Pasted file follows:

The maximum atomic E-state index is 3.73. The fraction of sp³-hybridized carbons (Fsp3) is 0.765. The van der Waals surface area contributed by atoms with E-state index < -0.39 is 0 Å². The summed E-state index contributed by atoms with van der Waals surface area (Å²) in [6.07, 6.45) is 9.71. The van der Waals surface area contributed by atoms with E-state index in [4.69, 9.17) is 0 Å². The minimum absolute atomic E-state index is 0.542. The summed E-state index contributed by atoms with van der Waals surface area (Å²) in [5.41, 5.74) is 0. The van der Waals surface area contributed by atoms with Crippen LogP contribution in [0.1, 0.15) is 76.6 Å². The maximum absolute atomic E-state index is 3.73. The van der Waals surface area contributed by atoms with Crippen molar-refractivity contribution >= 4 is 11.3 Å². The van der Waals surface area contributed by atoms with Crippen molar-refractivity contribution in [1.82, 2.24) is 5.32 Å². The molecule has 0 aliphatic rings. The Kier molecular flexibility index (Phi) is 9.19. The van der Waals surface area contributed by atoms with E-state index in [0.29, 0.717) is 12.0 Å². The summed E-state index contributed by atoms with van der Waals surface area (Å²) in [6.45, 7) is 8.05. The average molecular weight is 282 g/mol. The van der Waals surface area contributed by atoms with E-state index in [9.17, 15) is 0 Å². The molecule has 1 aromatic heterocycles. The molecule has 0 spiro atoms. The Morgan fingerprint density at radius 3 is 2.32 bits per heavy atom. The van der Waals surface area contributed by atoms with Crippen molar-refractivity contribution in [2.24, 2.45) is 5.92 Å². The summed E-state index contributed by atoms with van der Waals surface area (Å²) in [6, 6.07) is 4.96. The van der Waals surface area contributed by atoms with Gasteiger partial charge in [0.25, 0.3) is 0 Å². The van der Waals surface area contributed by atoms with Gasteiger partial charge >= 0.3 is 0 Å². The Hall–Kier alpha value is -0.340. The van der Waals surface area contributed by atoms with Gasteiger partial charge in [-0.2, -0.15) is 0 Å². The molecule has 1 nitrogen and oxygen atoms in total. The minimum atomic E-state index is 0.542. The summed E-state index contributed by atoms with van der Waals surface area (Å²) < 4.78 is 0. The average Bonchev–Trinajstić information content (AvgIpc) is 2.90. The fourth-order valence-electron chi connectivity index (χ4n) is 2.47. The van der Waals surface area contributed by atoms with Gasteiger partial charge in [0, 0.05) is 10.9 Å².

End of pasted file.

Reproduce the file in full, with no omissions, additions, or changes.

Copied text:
The maximum atomic E-state index is 3.73. The fraction of sp³-hybridized carbons (Fsp3) is 0.765. The van der Waals surface area contributed by atoms with E-state index < -0.39 is 0 Å². The summed E-state index contributed by atoms with van der Waals surface area (Å²) in [6.07, 6.45) is 9.71. The van der Waals surface area contributed by atoms with E-state index in [4.69, 9.17) is 0 Å². The minimum absolute atomic E-state index is 0.542. The summed E-state index contributed by atoms with van der Waals surface area (Å²) in [5.41, 5.74) is 0. The van der Waals surface area contributed by atoms with Crippen LogP contribution in [0.1, 0.15) is 76.6 Å². The maximum absolute atomic E-state index is 3.73. The van der Waals surface area contributed by atoms with Crippen molar-refractivity contribution >= 4 is 11.3 Å². The van der Waals surface area contributed by atoms with Crippen molar-refractivity contribution in [1.82, 2.24) is 5.32 Å². The molecule has 0 aliphatic rings. The Kier molecular flexibility index (Phi) is 9.19. The van der Waals surface area contributed by atoms with E-state index in [0.29, 0.717) is 12.0 Å². The summed E-state index contributed by atoms with van der Waals surface area (Å²) in [6.45, 7) is 8.05. The average molecular weight is 282 g/mol. The van der Waals surface area contributed by atoms with E-state index in [9.17, 15) is 0 Å². The molecule has 1 aromatic heterocycles. The molecule has 0 spiro atoms. The Morgan fingerprint density at radius 3 is 2.32 bits per heavy atom. The van der Waals surface area contributed by atoms with Crippen molar-refractivity contribution in [2.24, 2.45) is 5.92 Å². The summed E-state index contributed by atoms with van der Waals surface area (Å²) in [6, 6.07) is 4.96. The van der Waals surface area contributed by atoms with Gasteiger partial charge in [0.25, 0.3) is 0 Å². The van der Waals surface area contributed by atoms with Gasteiger partial charge >= 0.3 is 0 Å². The Hall–Kier alpha value is -0.340. The van der Waals surface area contributed by atoms with Gasteiger partial charge in [-0.2, -0.15) is 0 Å². The molecule has 1 nitrogen and oxygen atoms in total. The minimum atomic E-state index is 0.542. The summed E-state index contributed by atoms with van der Waals surface area (Å²) < 4.78 is 0. The average Bonchev–Trinajstić information content (AvgIpc) is 2.90. The fourth-order valence-electron chi connectivity index (χ4n) is 2.47. The van der Waals surface area contributed by atoms with Gasteiger partial charge in [0, 0.05) is 10.9 Å².